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Scotland weather in late March/early April

Scotland weather in late March/early April

Old Jan 6th, 2009, 05:22 PM
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tld
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Scotland weather in late March/early April

I'm planning a one-week trip to visit my daughter in the latter half of March or the first two weeks of April, depending upon her schedule. We'll probably be primarily in the lowlands.

I assume it will be cold and rainy, but I'm wondering what kind of temperatures I should be prepared for. I've been to the UK in October, November, and June, but never in the early spring.

For my November travels (in the highlands) I brought a 3/4-length raincoat and when it was really cold, wore a down vest underneath in addition to my other layers. That seemed to work well. I'm hoping that will also be adequate in mid-March. Any thoughts or suggestions?
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Old Jan 6th, 2009, 05:37 PM
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I'd take exactly the same things you wore in Nov. As long as everything is layer-able that should be fine. It could be a bit warmer in Spring -- or not.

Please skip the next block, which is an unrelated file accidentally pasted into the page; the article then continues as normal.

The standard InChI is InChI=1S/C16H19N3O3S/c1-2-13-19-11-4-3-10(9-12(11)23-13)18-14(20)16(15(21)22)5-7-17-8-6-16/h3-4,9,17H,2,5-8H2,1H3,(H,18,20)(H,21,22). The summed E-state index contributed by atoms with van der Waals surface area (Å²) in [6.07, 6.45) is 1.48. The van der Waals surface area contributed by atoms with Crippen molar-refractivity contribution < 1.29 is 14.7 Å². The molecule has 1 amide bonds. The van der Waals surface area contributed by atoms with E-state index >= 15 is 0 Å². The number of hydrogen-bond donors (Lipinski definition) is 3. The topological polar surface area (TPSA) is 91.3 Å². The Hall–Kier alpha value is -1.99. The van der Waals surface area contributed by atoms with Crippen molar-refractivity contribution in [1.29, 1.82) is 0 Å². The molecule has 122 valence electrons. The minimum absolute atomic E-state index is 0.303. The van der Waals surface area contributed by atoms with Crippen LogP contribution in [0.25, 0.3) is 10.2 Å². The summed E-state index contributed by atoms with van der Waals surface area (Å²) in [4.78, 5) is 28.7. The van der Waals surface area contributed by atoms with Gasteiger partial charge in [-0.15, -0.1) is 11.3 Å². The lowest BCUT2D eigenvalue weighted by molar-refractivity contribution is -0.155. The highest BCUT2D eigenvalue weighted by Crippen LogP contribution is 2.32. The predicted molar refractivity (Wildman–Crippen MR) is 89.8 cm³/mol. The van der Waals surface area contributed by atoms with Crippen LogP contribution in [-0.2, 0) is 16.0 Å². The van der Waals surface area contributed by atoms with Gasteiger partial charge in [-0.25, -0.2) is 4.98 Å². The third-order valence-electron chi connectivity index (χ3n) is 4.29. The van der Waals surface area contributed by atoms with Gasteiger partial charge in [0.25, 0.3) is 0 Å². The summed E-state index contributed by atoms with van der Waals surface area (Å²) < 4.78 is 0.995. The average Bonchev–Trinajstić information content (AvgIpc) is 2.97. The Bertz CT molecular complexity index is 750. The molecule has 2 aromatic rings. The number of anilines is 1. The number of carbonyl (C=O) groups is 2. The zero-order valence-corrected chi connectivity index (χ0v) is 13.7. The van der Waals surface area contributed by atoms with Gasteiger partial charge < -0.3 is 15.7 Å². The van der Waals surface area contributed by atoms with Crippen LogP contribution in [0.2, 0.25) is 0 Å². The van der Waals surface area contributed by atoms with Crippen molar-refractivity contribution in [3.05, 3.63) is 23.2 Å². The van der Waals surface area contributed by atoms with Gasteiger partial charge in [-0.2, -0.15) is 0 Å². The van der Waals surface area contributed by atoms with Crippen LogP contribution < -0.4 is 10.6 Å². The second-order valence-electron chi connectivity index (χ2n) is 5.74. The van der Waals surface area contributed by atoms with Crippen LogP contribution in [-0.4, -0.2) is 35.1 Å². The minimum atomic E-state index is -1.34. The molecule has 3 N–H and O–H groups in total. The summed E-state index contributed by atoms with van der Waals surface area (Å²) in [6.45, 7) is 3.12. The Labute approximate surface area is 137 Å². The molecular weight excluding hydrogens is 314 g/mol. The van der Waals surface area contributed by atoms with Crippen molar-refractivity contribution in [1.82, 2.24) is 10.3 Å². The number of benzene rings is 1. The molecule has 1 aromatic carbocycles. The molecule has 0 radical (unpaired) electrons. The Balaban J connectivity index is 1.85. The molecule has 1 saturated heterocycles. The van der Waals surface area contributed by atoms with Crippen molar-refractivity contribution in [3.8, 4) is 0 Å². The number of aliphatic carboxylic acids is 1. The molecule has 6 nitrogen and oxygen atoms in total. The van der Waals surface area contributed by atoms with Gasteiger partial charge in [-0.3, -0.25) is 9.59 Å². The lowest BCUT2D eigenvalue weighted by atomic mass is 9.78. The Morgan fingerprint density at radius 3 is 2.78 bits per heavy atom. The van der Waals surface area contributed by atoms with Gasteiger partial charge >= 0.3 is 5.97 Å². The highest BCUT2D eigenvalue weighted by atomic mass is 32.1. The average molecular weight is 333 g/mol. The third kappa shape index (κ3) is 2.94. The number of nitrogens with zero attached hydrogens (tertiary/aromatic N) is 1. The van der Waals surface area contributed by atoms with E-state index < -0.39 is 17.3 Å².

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Old Jan 6th, 2009, 10:42 PM
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I'd expect 10-12 degrees and damp. Anything better will be a bonus
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Old Jan 6th, 2009, 10:52 PM
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it can vary so much, a couple of years ago the weather in April was suprisingly warm ,but that can never be guarenteed,as others have said.layers is the way to go,but a windproof waterproof jacket is more or less essentail.
your 3/4 lenth raincoat and down vest will probably work fine.
i often wear a down vest and a waterproof as top layers at that time of year.
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Old Jan 7th, 2009, 03:02 AM
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It'll probably won't snow and it's unlikely they'll be hurricanes & tornadoes.

Otherwise, expect everything - often in the same day
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Old Jan 7th, 2009, 10:38 AM
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Thank you, everyone. This is helpful. One last question - do I need any special footgear (i.e., waterproof)? I doubt we'll be doing any hill-walking or anything, just regular sightseeing. I have leather ankle boots and rubber-soled leather slip-on shoes, both of which I've treated with mink oil. Is that sufficient (barring my stomping around in mud puddles or something)?
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Old Jan 7th, 2009, 01:38 PM
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yes, for sure. Unless you go off piste.
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Old Jan 8th, 2009, 05:35 AM